Many people from the DaaS (Desktop as a Service) community cried foul over why OnLive can come away with using Windows 7 in their OnLive Desktop service, when they can't. Joe Matz, Microsoft Vice President of Worldwide Licensing and Pricing responded to these accusations in a blog post that they are actively engaged with OnLive with the hope of bringing them into a properly licensed scenario, and they are committed to seeing this issue is resolved.
Well, it looks like OnLive and Microsoft have resolved their licensing issue as OnLive has changed the underlying operating system that runs in their data centers and gets streamed to OnLive Desktop users. OnLive has changed their OnLive Desktop operating system from Windows 7 Enterprise to the Standard Edition of Windows Server 2008 R2, which should be in compliance with Microsoft VDA and SPLA licensing, as suggested in the blog post from Microsoft's Joe Matz.
Some people have suggested that OnLive's licensing of Microsoft Office 2010, that they offer as part of the OnLive Desktop service, is also illegal. We'll have to wait and see how OnLive and Microsoft will work out that possible issue, if it is an issue.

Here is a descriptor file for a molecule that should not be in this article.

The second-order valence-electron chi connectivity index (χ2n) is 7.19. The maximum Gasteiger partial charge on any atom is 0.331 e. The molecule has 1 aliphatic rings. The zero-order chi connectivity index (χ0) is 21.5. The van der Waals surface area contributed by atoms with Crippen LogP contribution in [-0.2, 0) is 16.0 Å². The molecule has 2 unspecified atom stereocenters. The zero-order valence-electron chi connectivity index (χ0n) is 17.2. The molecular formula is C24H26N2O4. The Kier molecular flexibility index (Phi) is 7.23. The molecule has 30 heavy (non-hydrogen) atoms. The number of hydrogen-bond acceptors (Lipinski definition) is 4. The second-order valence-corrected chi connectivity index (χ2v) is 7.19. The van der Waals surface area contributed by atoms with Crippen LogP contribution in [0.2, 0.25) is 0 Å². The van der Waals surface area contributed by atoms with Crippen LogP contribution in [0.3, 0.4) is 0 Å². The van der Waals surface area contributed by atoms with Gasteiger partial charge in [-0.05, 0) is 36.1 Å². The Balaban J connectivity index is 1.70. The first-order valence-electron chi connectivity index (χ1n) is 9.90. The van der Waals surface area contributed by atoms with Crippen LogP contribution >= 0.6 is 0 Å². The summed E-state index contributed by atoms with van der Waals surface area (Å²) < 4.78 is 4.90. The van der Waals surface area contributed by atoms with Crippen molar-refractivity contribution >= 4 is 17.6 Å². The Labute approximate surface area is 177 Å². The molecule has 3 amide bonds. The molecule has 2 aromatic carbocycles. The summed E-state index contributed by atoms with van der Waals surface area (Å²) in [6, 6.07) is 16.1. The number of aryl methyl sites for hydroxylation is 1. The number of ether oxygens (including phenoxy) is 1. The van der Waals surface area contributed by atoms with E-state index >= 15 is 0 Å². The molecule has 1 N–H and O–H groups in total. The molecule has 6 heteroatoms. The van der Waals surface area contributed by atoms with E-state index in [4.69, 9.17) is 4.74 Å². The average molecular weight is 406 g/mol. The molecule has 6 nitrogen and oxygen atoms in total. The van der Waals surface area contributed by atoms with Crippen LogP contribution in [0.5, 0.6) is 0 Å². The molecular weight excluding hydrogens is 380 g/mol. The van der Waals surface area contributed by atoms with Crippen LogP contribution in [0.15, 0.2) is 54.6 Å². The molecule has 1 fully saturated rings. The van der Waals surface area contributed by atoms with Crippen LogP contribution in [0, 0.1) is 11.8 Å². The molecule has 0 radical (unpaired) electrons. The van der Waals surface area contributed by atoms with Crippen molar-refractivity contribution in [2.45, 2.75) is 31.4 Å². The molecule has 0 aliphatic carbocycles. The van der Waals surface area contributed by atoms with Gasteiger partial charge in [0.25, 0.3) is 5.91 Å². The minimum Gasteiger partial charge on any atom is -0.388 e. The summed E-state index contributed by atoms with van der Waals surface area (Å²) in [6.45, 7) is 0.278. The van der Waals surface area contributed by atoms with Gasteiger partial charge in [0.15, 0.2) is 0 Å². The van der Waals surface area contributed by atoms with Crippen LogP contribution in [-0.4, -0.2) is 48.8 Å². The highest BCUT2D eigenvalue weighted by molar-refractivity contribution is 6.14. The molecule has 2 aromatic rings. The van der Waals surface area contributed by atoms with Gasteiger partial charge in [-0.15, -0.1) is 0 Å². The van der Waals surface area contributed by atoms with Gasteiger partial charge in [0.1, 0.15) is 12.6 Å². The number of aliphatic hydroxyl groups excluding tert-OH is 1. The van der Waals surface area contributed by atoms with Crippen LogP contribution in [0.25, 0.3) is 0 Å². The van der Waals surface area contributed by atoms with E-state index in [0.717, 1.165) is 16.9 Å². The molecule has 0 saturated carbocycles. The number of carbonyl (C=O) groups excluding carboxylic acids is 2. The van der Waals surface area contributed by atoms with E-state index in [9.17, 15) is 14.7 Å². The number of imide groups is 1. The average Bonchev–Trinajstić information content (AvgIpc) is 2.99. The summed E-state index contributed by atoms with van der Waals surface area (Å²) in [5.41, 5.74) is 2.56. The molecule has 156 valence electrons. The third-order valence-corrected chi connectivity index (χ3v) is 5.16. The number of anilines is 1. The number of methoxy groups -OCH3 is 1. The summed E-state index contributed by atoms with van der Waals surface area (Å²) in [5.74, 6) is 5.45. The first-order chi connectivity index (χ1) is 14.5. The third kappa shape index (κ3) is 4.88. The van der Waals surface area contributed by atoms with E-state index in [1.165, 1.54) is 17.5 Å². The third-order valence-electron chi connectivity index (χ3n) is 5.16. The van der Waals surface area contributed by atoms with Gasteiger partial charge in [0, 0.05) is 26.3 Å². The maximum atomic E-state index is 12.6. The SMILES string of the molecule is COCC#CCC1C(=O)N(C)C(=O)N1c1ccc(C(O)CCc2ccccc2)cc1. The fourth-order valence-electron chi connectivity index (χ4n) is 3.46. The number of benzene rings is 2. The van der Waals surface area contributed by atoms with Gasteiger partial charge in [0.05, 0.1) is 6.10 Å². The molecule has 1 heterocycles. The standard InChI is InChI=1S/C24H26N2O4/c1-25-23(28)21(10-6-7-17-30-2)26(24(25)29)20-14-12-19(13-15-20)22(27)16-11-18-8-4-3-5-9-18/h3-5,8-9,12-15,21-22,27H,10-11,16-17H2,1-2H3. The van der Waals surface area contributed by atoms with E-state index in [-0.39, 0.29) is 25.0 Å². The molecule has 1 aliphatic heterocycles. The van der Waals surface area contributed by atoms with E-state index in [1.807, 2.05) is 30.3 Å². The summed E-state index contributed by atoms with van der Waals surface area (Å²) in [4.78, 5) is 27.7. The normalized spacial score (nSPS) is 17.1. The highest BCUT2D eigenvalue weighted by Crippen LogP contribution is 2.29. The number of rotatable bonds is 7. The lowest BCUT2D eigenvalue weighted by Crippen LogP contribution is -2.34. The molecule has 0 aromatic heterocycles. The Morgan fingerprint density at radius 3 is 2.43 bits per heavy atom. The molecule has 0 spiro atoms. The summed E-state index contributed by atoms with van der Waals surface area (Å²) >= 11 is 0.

As part of the change to Windows Server 2008 R2, OnLive Desktop has undergone some cosmetic and functional changes. The on-screen keyboard was changed to one that is more pleasing for users. The bad news is that the on-screen keyboard lost the handwriting recognition, which was very handy for many people.
One good news is also that OnLive is working hard on their video compression algorithm for OnLive Desktop. Previously, no matter what connection was used, every couple of minutes the screen would get a little blurry, then clear up. Now, you can sit at a Starbucks with a number of other people on the Wi-Fi network and OnLive Desktop stays totally crisp and clear the entire time. Even if you get a slow network warning, the screen stays crisp.